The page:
Digital in Hindsight
January 21, 2013
Author: Katherine Oktober Matthews
I grew up in the age of digital photography, which is not to say digital cameras, but rather, by the time I was taking photos with artistic intent, there were film development labs which would scan your negatives to a CD. A complete technophile at the time, the photo prints that came back with each developed roll seemed as pointless as a stack of flyers — I looked at them awkwardly, out of obligation, then threw them away.
Yet, after recently rediscovering some of my old 35mm negatives that were sitting in storage and having them re-scanned at a drugstore to see what was on them, I couldn’t help but notice:
I can’t believe how shitty those first digital photographs were.
And of course this is obvious… now. In hindsight. But at the time, I remember thinking how amazing it was. And of course it was amazing – it was new. But then we made it better. Much, much better.
I bought my first digital camera in 1999, when they were still innovative as a concept but readily available on a commercial level. Mostly only interesting for techies and gadget geeks. The only photos I have remaining from that camera are from the birth of my nephew.
Here’s one of the images: A 480 × 640 pixel, 47kb work of magic.
You can actually see the pixels… it’s brilliant! I have no idea what kind of camera it was anymore – the first definition of EXIF may have been written in 1998, but it certainly wasn’t used by those first digital camera manufacturers.
What’s strange to me is comparing my memory of the photo — which I hadn’t looked at in ten years, probably – with the photo as I see it now. First of all, I remember it being massive, taking up my entire monitor. Second of all, I remember it being sharp. Obviously, by today’s standards, it is neither of those two.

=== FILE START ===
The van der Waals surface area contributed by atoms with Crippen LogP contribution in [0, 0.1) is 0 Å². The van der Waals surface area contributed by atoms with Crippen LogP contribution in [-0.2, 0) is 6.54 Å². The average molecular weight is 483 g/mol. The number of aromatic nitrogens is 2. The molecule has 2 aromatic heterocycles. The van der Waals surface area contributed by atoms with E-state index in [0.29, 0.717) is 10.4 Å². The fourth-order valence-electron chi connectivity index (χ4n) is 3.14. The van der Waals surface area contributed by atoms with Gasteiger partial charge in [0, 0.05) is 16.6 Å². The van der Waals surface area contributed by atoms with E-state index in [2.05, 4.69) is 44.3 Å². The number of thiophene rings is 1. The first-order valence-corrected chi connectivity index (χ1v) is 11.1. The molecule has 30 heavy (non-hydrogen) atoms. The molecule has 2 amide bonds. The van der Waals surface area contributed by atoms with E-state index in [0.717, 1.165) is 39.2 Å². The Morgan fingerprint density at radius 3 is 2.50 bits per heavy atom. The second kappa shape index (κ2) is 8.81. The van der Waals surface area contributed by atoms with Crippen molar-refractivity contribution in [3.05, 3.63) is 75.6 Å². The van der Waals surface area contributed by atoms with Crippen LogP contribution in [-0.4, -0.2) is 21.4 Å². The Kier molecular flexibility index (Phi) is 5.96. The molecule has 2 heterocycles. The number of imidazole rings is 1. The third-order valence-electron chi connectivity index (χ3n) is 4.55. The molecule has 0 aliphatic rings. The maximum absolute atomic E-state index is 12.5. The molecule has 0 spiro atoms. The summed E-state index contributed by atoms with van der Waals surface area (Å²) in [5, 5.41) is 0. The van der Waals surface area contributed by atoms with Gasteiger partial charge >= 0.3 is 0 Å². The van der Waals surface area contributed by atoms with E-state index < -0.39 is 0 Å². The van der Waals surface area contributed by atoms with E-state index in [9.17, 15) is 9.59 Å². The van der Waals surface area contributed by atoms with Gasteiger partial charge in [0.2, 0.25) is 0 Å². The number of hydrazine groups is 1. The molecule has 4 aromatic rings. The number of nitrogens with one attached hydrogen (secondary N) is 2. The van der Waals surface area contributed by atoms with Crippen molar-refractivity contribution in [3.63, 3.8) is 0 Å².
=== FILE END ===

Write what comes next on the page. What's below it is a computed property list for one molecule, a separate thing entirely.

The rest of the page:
The mind is amazingly skilled at filling in all sorts of details it expects to be there. I suppose it’s a similar phenomenon as watching movies with special effects – it’s only when compared to new effects that old effects, and old movies, look embarrassingly unconvincing.
But, back to those 35mm negatives I found in storage. What is perhaps easily forgotten is that not only have digital cameras improved, but scanners have, too. When I went on holiday in 2000, I brought along a 35mm camera, and had the negatives scanned when I returned – Who needs prints, they went straight up on my web site!
Here’s the original scan from 2000:
Here’s the re-scan from 2012:
Obviously, the difference speaks for itself. And let’s be clear, both times the negative was scanned, it wasn’t done by some specialty pro shop, it was done by the same type of generic drugstore ‘1 hour development’ photography corner, where you could have your film developed while shopping for shampoo and greeting cards.
When looking at the images, I am struck by two thoughts:
On one hand, I cannot help but admire the way mass-available technology has grown.
On the other hand, I’m glad I still had those fucking negatives.